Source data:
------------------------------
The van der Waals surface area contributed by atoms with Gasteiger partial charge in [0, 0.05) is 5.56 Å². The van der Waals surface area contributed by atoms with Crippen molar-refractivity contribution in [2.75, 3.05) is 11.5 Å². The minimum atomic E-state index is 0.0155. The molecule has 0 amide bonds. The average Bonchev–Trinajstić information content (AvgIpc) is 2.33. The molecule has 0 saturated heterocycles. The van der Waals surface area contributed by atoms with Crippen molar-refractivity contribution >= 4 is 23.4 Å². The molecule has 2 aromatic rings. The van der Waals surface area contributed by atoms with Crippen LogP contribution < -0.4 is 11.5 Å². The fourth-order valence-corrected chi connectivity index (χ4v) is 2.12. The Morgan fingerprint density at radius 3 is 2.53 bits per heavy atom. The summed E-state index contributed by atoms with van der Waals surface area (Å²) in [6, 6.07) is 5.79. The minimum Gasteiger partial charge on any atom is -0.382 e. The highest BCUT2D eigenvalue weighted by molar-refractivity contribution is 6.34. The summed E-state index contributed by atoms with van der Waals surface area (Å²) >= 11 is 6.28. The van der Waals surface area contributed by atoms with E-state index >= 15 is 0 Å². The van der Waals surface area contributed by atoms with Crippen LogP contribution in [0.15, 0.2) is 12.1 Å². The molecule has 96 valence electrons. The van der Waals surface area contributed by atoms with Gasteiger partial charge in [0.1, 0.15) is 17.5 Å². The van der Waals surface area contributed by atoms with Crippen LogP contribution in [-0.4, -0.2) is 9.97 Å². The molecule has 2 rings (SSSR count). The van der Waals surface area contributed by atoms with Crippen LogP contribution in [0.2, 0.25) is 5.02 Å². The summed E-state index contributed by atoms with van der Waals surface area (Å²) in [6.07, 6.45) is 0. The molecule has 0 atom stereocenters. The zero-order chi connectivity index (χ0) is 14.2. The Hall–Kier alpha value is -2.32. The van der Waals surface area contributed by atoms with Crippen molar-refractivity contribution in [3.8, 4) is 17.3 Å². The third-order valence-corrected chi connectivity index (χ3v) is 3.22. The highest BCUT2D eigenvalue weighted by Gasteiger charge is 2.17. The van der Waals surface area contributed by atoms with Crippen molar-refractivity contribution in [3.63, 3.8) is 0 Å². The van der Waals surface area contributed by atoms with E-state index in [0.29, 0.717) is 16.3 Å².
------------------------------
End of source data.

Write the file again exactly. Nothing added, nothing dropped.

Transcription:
The van der Waals surface area contributed by atoms with Gasteiger partial charge in [0, 0.05) is 5.56 Å². The van der Waals surface area contributed by atoms with Crippen molar-refractivity contribution in [2.75, 3.05) is 11.5 Å². The minimum atomic E-state index is 0.0155. The molecule has 0 amide bonds. The average Bonchev–Trinajstić information content (AvgIpc) is 2.33. The molecule has 0 saturated heterocycles. The van der Waals surface area contributed by atoms with Crippen molar-refractivity contribution >= 4 is 23.4 Å². The molecule has 2 aromatic rings. The van der Waals surface area contributed by atoms with Crippen LogP contribution < -0.4 is 11.5 Å². The fourth-order valence-corrected chi connectivity index (χ4v) is 2.12. The Morgan fingerprint density at radius 3 is 2.53 bits per heavy atom. The summed E-state index contributed by atoms with van der Waals surface area (Å²) in [6, 6.07) is 5.79. The minimum Gasteiger partial charge on any atom is -0.382 e. The highest BCUT2D eigenvalue weighted by molar-refractivity contribution is 6.34. The summed E-state index contributed by atoms with van der Waals surface area (Å²) >= 11 is 6.28. The van der Waals surface area contributed by atoms with E-state index >= 15 is 0 Å². The van der Waals surface area contributed by atoms with Crippen LogP contribution in [0.15, 0.2) is 12.1 Å². The molecule has 96 valence electrons. The van der Waals surface area contributed by atoms with Gasteiger partial charge in [0.1, 0.15) is 17.5 Å². The van der Waals surface area contributed by atoms with Crippen LogP contribution in [-0.4, -0.2) is 9.97 Å². The molecule has 2 rings (SSSR count). The van der Waals surface area contributed by atoms with Crippen LogP contribution in [0.2, 0.25) is 5.02 Å². The summed E-state index contributed by atoms with van der Waals surface area (Å²) in [6.07, 6.45) is 0. The molecule has 0 atom stereocenters. The zero-order chi connectivity index (χ0) is 14.2. The Hall–Kier alpha value is -2.32. The van der Waals surface area contributed by atoms with Crippen molar-refractivity contribution in [3.8, 4) is 17.3 Å². The third-order valence-corrected chi connectivity index (χ3v) is 3.22. The highest BCUT2D eigenvalue weighted by Gasteiger charge is 2.17. The van der Waals surface area contributed by atoms with Crippen molar-refractivity contribution in [3.63, 3.8) is 0 Å². The van der Waals surface area contributed by atoms with E-state index in [0.29, 0.717) is 16.3 Å².